The present study tested the long-term effects of dietary kudzu root extract supplementation on the regulation of arterial pressure, plasma glucose, and circulating cholesterol in stroke-prone spontaneously hypertensive rats (SP-SHR). Female SP-SHR were maintained for 2 months on a polyphenol-free diet, with or without the addition of 0.2% kudzu root extract. Half of the rats in each diet group were ovariectomized, whereas the other half remained intact. Following 2 months on the diets, the 0.2% kudzu root extract supplementation (compared to control diet) significantly lowered arterial pressure, plasma cholesterol, fasting blood glucose, and fasting plasma insulin in both the ovariectomized and intact SP-SHR. These results indicate that long-term dietary kudzu root extract supplementation can improve glucose, lipid, and blood pressure control in intact and ovariectomized SP-SHR.

Rodents studies
Diabetes
Phytomedicine. 2012. The Chinese Pueraria root extract ameliorates impaired glucose and lipid metabolism in obese mice. Prasain JK, Peng N, Rajbhandari R, Wyss JM. Department of Pharmacology and Toxicology, University of Alabama at Birmingham, Birmingham, AL, USA..  In this study, chronic administration of kudzu root extract (8 months, 0.2%, w/w, in diet) decreased baseline fasting plasma glucose (18314 vs. 14811 mg/dl) and improved glucose and insulin tolerance in C57BL/6J ob/ob mice (1.670.17 ng/ml [kudzu treated] vs. 2.350.63 ng/ml [control]), but such treatment did not alter these parameters in lean control mice. Among the mice on the kudzu supplementation, plasma levels of isoflavone metabolites were significantly higher in ob/ob versus lean control mice, and unmetabolized puerarin (11.505.63 ng/g) was found in adipose tissue only in the treated mice. Together, these data demonstrate that a puerarin containing kudzu diet improves glucose and insulin responsiveness in ob/ob mice, suggesting that puerarin may be a beneficial adjuvant for treating metabolic disease.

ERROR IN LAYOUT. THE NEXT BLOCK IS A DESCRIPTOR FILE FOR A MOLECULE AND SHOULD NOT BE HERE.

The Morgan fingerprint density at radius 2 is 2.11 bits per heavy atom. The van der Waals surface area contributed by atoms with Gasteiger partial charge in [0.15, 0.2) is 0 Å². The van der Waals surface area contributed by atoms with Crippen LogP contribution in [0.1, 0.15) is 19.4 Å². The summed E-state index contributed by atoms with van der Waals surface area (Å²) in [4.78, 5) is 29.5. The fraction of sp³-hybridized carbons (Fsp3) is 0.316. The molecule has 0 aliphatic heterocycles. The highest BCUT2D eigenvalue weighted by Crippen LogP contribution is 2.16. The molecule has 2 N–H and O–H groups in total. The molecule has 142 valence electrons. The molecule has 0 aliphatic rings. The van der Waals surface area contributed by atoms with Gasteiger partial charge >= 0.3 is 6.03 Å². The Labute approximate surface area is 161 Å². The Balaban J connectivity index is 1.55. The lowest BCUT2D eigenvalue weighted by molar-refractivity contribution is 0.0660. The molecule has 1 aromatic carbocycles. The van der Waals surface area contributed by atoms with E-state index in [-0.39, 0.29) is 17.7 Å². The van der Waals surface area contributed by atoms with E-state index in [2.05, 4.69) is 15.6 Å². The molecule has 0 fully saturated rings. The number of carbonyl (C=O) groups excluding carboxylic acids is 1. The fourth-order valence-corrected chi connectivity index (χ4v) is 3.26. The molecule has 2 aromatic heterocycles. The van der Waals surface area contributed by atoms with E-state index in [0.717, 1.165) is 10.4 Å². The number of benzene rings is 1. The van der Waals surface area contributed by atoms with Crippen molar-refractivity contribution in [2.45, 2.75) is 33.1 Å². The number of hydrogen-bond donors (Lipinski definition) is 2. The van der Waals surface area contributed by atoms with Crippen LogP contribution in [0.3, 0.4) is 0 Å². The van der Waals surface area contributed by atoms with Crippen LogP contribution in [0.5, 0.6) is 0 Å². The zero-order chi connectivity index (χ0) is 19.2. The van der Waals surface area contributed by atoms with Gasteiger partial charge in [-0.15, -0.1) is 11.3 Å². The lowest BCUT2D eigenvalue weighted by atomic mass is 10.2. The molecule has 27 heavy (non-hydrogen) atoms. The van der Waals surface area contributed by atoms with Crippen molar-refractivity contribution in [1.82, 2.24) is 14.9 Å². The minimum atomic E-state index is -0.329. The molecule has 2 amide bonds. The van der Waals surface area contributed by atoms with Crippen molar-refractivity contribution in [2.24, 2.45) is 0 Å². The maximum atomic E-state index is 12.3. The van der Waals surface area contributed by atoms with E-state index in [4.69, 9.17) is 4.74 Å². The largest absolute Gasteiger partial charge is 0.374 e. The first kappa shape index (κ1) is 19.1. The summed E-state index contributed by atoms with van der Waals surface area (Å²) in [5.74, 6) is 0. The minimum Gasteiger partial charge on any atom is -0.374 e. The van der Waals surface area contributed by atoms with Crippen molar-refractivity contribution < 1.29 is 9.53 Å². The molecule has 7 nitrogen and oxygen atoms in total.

Pueraria mirifica
Characteristic chemical components of the essential oil from white kwao krua (Pueraria mirifica).
J Oleo Sci. 2013.

Pueraria tuberosa
Hepatotoxicity of tubers of Indian Kudzu (Pueraria tuberosa) in rats.
Food Chem Toxicol. 2010.
Methanolic extract of tubers of Pueraria tuberosa (PTME) has been tested for hepatoxicity in rats. In acute study, PTME (100-400 mg/100g BW, given orally) showed LD(50) at 227.5mg. For sub-chronic study, its repeated doses (5-100mg/100g BW, for 30 days), significantly increased hepatic enzymes in blood, sinusoidal congestion, disruption of central vein, inflammatory cell infiltration and hepatocellular necrosis in liver in dose dependent manner, with increase in NO, iNOS and ROS levels. In a kinetic study, there was sequential decrease in GSH and enhanced NO suggesting free radical generation as the primary cause of cell damage. It is concluded that the higher dosing of PTME or its continuous use for longer period (even in low doses) is hepatotoxic by inducing oxidative stress.

Pueraria thomsonii
Pharmacological studies on Puerariae Flos. IV: Effects of Pueraria thomsonii dried flower extracts on blood ethanol and acetaldehyde levels in humans.
Int J Clin Pharmacol Res. 2002.
We investigated the effects of extracts from the dried flower of Pueraria thomsonii on blood ethanol and acetaldehyde levels in humans consuming alcoholic beverages. These results suggest that Pueraria thomsonii promotes the elimination of blood acetaldehyde in humans. The present study clinically suggests that a modest stimulatory effect of Pueraria thomsonii on the elimination of blood acetaldehyde may passively mitigate acetaldehyde toxicity, such as flushing, palpitation, headache, etc., associated with excessive alcohol intake.

Questions from readers
If PTH levels were much higher than normal, yet blood calcium and Vitamin D levels normal, would Kudzu 1,000 reduce PTH levels to normal, even if a tumor on any parathyroid gland was present. Would it be likely to shrink a tumor, avoiding surgery?
    There is not enough human research with this herbal product to know the answer to this question.